Shares in oil major BP hit a six-month high on Tuesday after reports rival Royal Dutch Shell considered a takeover bid, and that economic damages from its oil spill will be lower than forecast.
BP shares were up 5.6 percent to 491.7 pence by 1351 GMT.
The Daily Mail newspaper, citing sources close to the Anglo-Dutch group, reported Shell weighed an opportunistic bid for BP as crude gushed into the Gulf last summer, but was discouraged by the potentially uncapped legal liabilities.
The newspaper said Shell could yet bid for BP if another suitor emerged but Europe's largest oil company by market value was unlikely to be the first mover for number two, BP.
Dealers and analysts including Mic Mills, head of electronic trading at ETX Capital, said BP was also being boosted by comments late on December 31 from the lawyer running BP's gulf oil spill compensation fund that suggested damages payments could be half the expected level.
Ken Feinberg, the independent administrator of the $20 billion fund set up by BP told Bloomberg Television about half the fund's assets should be adequate to cover claims for economic losses.
One dealer said the news reports focused minds on the fact BP shares were cheap compared to rivals. BP remains cheap and vulnerable at these levels but I do not think a bid is likely.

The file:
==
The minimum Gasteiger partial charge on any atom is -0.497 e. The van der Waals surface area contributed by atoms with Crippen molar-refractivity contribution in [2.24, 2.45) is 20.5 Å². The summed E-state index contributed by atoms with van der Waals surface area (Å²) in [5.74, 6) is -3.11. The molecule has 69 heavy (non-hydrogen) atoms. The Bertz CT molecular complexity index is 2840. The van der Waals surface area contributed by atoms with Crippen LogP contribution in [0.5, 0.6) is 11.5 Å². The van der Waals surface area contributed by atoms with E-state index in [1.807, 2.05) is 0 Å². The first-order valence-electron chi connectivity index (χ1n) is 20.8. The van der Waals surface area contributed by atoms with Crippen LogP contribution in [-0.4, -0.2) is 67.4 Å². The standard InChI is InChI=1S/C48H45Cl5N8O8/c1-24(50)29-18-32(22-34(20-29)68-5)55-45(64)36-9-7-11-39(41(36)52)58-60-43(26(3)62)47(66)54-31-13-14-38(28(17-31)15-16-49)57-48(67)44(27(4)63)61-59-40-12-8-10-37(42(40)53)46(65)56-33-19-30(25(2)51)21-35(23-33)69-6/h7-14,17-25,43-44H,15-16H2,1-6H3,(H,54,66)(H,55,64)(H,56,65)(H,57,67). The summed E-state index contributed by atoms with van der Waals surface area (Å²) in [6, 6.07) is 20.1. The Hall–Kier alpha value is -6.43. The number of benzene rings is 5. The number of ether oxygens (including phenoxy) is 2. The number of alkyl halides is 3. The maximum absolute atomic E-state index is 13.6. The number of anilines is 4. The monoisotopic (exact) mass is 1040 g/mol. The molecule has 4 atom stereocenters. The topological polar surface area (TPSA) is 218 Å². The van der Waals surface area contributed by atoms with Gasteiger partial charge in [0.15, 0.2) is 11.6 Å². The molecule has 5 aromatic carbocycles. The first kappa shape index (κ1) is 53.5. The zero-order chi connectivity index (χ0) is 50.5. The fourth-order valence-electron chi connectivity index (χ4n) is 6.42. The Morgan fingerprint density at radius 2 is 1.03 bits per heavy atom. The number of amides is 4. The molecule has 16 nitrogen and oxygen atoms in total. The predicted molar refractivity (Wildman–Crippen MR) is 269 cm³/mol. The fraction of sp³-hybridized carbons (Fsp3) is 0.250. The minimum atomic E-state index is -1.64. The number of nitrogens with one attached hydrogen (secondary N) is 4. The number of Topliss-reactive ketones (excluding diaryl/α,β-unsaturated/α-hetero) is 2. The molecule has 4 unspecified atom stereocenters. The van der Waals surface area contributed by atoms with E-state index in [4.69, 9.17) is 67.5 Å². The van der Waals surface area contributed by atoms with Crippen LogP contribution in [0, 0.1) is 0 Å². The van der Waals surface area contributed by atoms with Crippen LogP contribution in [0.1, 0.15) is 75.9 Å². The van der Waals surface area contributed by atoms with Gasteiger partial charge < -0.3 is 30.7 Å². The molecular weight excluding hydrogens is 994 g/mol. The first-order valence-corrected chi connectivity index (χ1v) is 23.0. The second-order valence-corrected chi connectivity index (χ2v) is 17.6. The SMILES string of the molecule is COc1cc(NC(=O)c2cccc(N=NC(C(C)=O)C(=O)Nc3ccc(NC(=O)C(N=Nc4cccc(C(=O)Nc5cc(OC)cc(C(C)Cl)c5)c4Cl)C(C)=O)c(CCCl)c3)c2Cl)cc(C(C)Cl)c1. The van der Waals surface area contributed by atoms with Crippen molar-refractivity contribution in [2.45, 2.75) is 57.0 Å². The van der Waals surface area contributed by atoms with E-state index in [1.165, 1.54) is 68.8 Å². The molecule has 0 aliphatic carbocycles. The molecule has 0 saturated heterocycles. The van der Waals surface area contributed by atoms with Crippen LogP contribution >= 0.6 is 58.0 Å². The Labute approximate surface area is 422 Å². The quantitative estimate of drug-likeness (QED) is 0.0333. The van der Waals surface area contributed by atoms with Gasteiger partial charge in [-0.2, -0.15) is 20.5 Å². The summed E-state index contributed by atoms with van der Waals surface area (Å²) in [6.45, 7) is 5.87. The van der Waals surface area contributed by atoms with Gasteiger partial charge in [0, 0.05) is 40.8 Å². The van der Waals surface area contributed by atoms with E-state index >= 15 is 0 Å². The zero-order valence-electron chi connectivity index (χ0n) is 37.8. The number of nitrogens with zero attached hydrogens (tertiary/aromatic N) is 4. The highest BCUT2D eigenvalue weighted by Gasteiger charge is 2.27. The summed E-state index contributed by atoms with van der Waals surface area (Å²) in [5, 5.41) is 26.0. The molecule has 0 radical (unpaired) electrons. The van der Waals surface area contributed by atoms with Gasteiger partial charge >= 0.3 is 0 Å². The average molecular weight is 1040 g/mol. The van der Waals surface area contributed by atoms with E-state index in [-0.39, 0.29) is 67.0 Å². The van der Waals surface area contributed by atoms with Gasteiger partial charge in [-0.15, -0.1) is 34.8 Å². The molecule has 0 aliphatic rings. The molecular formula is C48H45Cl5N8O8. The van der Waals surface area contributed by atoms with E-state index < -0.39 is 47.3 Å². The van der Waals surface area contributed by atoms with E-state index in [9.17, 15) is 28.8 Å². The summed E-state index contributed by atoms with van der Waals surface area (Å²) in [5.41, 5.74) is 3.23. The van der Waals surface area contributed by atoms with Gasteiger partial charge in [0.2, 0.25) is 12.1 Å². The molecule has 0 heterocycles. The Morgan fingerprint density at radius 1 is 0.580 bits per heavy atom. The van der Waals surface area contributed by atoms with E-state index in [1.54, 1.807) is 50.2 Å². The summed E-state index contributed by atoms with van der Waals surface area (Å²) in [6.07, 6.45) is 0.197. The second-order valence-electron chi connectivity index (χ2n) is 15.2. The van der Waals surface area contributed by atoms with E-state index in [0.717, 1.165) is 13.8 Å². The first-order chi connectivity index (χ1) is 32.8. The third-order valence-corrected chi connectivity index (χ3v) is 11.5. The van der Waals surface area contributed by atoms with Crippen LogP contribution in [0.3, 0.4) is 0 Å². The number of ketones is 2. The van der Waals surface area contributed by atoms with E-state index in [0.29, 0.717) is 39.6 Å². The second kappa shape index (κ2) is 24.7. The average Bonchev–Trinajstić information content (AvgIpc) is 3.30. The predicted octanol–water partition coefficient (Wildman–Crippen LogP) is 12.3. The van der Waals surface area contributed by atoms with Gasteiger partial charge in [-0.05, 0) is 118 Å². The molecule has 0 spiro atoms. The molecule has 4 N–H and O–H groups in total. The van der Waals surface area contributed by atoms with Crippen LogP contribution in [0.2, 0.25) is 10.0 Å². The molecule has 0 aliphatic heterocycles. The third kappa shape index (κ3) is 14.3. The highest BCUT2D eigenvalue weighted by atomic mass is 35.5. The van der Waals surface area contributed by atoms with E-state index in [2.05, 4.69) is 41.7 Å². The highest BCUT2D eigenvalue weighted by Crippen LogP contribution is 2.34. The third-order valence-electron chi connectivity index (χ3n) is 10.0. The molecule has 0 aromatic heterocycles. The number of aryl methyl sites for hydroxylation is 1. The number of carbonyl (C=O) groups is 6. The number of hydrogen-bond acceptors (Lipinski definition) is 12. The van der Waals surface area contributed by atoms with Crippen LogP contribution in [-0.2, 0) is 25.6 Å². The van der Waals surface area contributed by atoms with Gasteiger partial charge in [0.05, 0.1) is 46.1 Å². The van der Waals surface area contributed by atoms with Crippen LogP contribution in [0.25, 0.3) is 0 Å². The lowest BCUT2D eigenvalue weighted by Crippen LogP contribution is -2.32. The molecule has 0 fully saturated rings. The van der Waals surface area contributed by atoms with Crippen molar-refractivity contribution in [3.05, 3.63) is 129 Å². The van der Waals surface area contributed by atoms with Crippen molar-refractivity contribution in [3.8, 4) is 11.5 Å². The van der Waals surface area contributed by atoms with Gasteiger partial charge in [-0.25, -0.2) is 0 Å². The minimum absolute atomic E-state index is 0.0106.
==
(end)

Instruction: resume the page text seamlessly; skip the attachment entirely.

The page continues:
BP shares trade on a price-earnings ratio of 6.5 times, consensus 2011 earnings, while Shell trades at 8.9 times, partly reflecting the fact BP's actual earnings could be far lower if it was found to have been grossly negligent in causing the oil spill which would boost legal costs and fines.
However, Feinberg's comment highlighted how the picture could also be brighter than the company has predicted.
The reports come ahead of a final report, to be released January 11, by the National Commission on the BP Deepwater Horizon Oil Spill, which was convened by President Barack Obama to uncover what led to the U.S.'s worst ever oil spill.
Comments by Commission members and documents previously released by the Commission suggest the report will be highly critical of BP, and could lead the way to multi-billion dollar federal fines.
Analysts and industry sources said during the crisis last summer it was likely that both U.S. oil giant Exxon Mobil and Shell -- the only companies considered large enough to mount a bid -- would run some calculations on a possible bid for BP.
However, the two notoriously conservative companies were seen as likely to be discouraged by the open-ended nature of BP's liabilities.
Now BP's shares have rebounded 65 percent from their June low at 296 pence, to give BP a market value of around $140 billion, a bid would be much harder to mount, especially for Shell which is worth over $210 billion.
Exxon has a market value of almost $370 billion.
It is uncertain whether regulators on either side of the Atlantic would support a tie-up in the top tier of the industry.
Shell stock traded up 1.4 percent, against a 2.7 percent rise in the STOXX Europe 600 Oil and Gas index, which was lifted by crude prices which hovered near a 27-month high.
BP and Shell declined comment.
(Additional reporting by Jon Hopkins, Simon Falush and Sarah Young in London and Blaise Robinson in Paris; Editing by Sharon Lindores)